After Patrick Dembinski had tested how accessible the FlixBus search and booking is for him as a screen reader user, Simone Lerche traced his results from a “sighted” expert perspective and analyzed them for method development in the project. Individual results of the short test concerning accessibility aspects for sighted users were briefly summarized here:

Keyboard operability and keyboard focus

Although blind users also need keyboard usability, we have tested them again: What for? The results of keyboard usability for screen reader users may differ from those of a sighted keyboard user. This is because screen readers can partially compensate certain barriers. Nevertheless, keyboard usability must also work for people who work without a screen reader, such as users with physical disabilities.

The connection search on the FlixBus start page cannot be used with the keyboard: Although the form fields can be reached with the tab key, you cannot enter your start and destination points manually, nor can you reach the suggestions of the drop-down list via the keyboard. Also the date can neither be entered manually, nor selected via the keyboard inaccessible Date Picker. The input field for the number of passengers or bicycles is focusable, but also not keyboard-operable. In the FlixBus shop too, there are clear problems with the lack of keyboard operability: In particular, the dialog window that appears on the right-hand side for booking insurances, seats or additional luggage is only reached by using the keyboard after you have cycled through the original page. This could be done in a more logical order.

In addition, the highlighting of the keyboard focus is missing, i.e. as a sighted keyboard user I never know where I am on the website.

Colour contrasts

People with visual impairments who orient themselves visually need good contrasts, especially with control elements. Here too, the website of FlixBus should be optimized: The yellow “Find connection” button, for example, only displays a contrast ratio of 1.9:1 in the corresponding analysis program, the “Colour Contrast Analyzer”. The grey button for switching directions has a contrast ratio of 3.1:1. Both are not sufficient for people with visual impairments (and not particularly comfortable for people who surf mobile in glare): Standard conformity would be a contrast ratio of at least 4.5:1.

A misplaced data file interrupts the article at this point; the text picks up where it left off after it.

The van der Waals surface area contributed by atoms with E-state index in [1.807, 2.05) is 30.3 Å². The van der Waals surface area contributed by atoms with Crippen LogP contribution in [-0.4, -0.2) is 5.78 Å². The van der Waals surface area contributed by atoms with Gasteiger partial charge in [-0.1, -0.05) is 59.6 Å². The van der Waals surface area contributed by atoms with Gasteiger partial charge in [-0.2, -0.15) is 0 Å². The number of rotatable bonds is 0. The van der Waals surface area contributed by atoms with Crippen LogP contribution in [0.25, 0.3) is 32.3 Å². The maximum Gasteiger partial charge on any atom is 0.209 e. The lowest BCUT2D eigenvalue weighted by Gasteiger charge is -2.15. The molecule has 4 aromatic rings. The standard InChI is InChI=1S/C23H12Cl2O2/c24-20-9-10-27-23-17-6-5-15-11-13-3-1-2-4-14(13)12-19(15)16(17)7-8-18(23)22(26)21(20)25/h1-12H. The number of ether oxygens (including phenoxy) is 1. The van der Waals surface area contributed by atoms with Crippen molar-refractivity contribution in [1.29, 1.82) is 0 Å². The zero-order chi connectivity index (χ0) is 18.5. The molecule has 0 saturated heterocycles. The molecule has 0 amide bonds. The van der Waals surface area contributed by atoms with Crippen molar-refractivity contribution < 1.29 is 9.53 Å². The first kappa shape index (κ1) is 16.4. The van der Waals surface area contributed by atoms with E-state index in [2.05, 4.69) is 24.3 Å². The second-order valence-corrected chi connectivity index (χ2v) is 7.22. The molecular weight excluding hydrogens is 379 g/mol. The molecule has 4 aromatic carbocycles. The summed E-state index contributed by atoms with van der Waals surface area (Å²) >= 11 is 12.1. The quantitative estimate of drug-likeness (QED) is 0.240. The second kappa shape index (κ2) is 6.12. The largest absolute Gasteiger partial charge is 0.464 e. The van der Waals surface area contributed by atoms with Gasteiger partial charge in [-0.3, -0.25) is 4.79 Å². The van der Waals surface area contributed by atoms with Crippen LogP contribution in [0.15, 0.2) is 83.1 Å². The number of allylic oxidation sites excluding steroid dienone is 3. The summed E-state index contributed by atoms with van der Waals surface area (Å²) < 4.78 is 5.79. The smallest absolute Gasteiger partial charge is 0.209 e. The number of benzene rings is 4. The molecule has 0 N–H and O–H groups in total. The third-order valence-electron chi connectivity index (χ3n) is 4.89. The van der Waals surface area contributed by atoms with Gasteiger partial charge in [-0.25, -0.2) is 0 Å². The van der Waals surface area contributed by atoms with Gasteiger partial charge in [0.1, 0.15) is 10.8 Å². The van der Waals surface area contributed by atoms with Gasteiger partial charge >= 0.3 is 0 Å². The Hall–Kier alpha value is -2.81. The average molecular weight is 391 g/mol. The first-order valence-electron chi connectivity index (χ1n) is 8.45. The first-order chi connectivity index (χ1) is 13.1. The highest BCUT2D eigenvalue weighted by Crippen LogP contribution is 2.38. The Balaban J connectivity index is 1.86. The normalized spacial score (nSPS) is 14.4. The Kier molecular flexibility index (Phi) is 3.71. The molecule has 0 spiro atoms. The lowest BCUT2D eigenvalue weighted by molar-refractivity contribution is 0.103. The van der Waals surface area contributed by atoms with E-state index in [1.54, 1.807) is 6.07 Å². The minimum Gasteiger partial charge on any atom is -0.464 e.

A screenshot of a yellow connection search button on the FlixBus website, an additionally displayed window of a contrast ratio analysing software shows that the requirements are "not fulfilled" here.
The contrast ratio of button and font with 1.9:1 is not sufficient.

Since the design in the shop picks up the colours of the connection search, the above described shortcomings of the contrast ratios also apply here.

If time limits cannot be switched off or extended, users who need more time for input – such as people with cognitive impairments – are often unable to complete online transactions in time.

Bottom line

Even if as an experienced screen reader user you can go through the booking process with a lot of patience and some help, there are many barriers.

This test is not a verification of compliance with the web accessibility standard, the Web Content Accessibility Guidelines (WCAG), but an individual practical test result for the usability of the website with the screen reader JAWS, the browser used and a very personal way of navigating web offers. In the team, we have only selectively added a few hints on accessibility for people with visual or physical disabilities or with cognitive impairments.

Overall, it can be seen that the accessibility of the website is expandable. There’s still some work to be done, FlixBus! As a passionate traveler, a barrier-free FlixBus booking for Dembinski would be a real plus. Moreover, the Directive (EU) 2019/882 of the European Parliament and Council on the accessibility requirements for products and services (European Accessibility Act) passed a legal act that will in future also oblige economic players such as passenger transport services in bus transport to provide barrier-free websites. Even if this is not in force yet, providers should take this into account.

Notes on implementation

  • Developing a Date Picker that takes accessibility requirements into account is not easy. An example can be found at W3C under Date Picker Dialog Example. Otherwise it would be convenient to allow the manual input of a date as an alternative to the date picker.
  • The same applies to the question of how to make a combo box accessible: Actually, that’s what the WAI-ARIA Authoring Practices 1.1, §3 combo box define. Some prefer the combo box according to WAI-ARIA Authoring Practices 1.0, others do not recommend the pattern in first place, e.g. because in some browser/tool combinations it does not support navigation in both form mode and read mode. Therefore, it would be good in any case to also allow manual input.
  • You can find further information on how to develop accessible components at accessuse.eu and at w3.org/WAI/tutorials.